One area of great interest to researchers looking at IBS, mental health disorders, and links between the two, is the human microbiome, or the diverse population of gut microbia (bacteria) that lives in our gastrointestinal tract, which appears to play an active role in many areas of health. Normally, a balanced population of “good” bacteria keeps our digestive system healthy but when that balance is disrupted, as it can be for a variety of biological, psychological, medical and environmental reasons, an overgrowth of “bad” bacteria can result. Studies are showing this imbalance can have profound negative effects on both physical and mental health. (7)

Ongoing studies are also looking at the benefits of treating both IBS and mental health issues with probiotics—helpful live bacteria—found in fermented foods, taken as supplements, and introduced via a technique known as fecal microbial transplantation that involves introducing bacteria from a healthy person into the gastrointestinal tract of a patient with physical or mental health problems, in a procedure similar to a colonoscopy. (7,8) Research on probiotic bacteria thought to be most beneficial to people with IBS centers on different strains of the species known as Bifidobacterium and Lactobacillus, both considered key to replenishing the gut with good bacteria and restoring a healthy balance to the microbiota. Yogurt, kefir and aged cheeses are probably the most common food sources of these bacterial species in the American diet. These strains also serve as the components of many different brands of probiotic supplements, alone and in combination with other beneficial bacteria. More and better controlled studies are necessary, however, before the effectiveness of different strains, combinations, and doses of probiotics can be confirmed and recommended by medical experts. (9)

Tips for Soothing Your Upset Stomach

While it is clear that more research needs to be done on IBS, mental health conditions, and how the two impact one another, it is important to keep in mind basic rules of healthy living when trying to improve both stomach issues and mental health woes. But don’t underplay any condition that is getting in the way of your life; make an appointment with your health practitioner to discuss the problem.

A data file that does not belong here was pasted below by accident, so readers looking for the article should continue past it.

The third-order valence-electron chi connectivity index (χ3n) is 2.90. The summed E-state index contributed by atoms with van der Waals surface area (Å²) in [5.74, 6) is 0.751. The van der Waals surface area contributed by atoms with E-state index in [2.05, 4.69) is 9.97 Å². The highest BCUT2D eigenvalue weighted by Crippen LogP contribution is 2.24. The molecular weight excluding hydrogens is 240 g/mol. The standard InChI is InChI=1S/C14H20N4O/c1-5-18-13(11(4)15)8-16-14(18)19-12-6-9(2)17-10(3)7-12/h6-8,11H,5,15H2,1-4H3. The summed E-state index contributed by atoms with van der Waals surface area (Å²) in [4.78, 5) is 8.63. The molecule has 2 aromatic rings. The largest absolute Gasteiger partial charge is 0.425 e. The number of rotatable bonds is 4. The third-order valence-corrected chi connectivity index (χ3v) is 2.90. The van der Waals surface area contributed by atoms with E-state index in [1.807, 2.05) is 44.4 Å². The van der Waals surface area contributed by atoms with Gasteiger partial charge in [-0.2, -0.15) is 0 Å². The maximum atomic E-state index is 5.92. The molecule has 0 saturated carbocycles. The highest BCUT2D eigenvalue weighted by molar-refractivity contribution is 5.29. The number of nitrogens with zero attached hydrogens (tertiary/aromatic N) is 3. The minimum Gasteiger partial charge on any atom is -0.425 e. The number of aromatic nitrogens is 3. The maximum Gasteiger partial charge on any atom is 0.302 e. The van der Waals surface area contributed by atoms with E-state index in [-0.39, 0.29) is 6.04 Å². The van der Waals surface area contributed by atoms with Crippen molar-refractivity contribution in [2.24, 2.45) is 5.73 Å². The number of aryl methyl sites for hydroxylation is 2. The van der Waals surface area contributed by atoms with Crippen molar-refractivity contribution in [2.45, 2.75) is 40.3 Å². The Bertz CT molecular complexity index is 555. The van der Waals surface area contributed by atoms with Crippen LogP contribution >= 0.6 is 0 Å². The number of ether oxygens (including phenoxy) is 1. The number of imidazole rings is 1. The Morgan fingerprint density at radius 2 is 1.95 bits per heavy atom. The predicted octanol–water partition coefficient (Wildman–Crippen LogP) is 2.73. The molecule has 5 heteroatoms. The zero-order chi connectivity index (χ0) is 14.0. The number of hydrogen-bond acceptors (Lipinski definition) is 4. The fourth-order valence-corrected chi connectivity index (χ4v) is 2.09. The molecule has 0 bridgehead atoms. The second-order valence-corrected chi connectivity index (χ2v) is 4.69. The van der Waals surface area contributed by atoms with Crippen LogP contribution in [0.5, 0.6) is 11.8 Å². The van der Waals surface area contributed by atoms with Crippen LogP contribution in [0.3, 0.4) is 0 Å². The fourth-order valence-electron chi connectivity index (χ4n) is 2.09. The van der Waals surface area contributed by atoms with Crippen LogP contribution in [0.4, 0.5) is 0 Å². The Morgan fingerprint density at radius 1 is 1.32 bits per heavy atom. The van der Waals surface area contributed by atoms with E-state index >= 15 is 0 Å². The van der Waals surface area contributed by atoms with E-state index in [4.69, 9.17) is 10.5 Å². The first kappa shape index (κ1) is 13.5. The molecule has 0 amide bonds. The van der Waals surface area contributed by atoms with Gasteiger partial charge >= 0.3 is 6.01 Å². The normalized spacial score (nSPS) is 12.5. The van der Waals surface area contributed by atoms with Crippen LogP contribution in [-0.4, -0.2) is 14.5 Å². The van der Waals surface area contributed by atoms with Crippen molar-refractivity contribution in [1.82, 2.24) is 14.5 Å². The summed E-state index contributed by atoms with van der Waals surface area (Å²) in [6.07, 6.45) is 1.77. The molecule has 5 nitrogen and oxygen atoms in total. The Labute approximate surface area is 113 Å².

Here are tips to help you begin the journey to full bodily wellness.

  • Incorporate foods rich in fermentable fibers, called inulin-type fructans, which, studies show, can help nurture beneficial gut bacteria. These are found in foods such as leek, asparagus, chicory, Jerusalem artichoke, garlic, artichoke, onion, wheat, bananas, oats and soybeans, according to nutrition researchers from the UK’s University of Reading. Plant compounds called polyphenols, found fruit, vegetables, tea, coffee, wine, soymilk, nuts and chocolate may also contribute to healthy blood sugar via beneficial effects on gut bacteria, the researchers note.10
  • Avoid artificial sweeteners: they have been shown to change gut bacteria colonies in ways that may contribute to blood-sugar problems, the UK study shows. 10
  • “The best advice for people who want to improve their health and keep their beneficial gut bacteria happy at present is still what we have recommended for many years. Base your diet on plenty of vegetables and fruits and wholegrain breads and cereals. Include nuts, lean meats, and fish, chicken and dairy products. Minimize your intake of highly processed foods that are high in saturated fat, sugar and salt. Try to get at least 30 minutes of exercise each day, and don’t smoke,” says Australian dietitian Nicole Kellow, who is researching gut bacteria in people with prediabetes at Monash University and Baker IDI Heart & Diabetes Institute.
Article Sources
Last Updated: Sep 27, 2018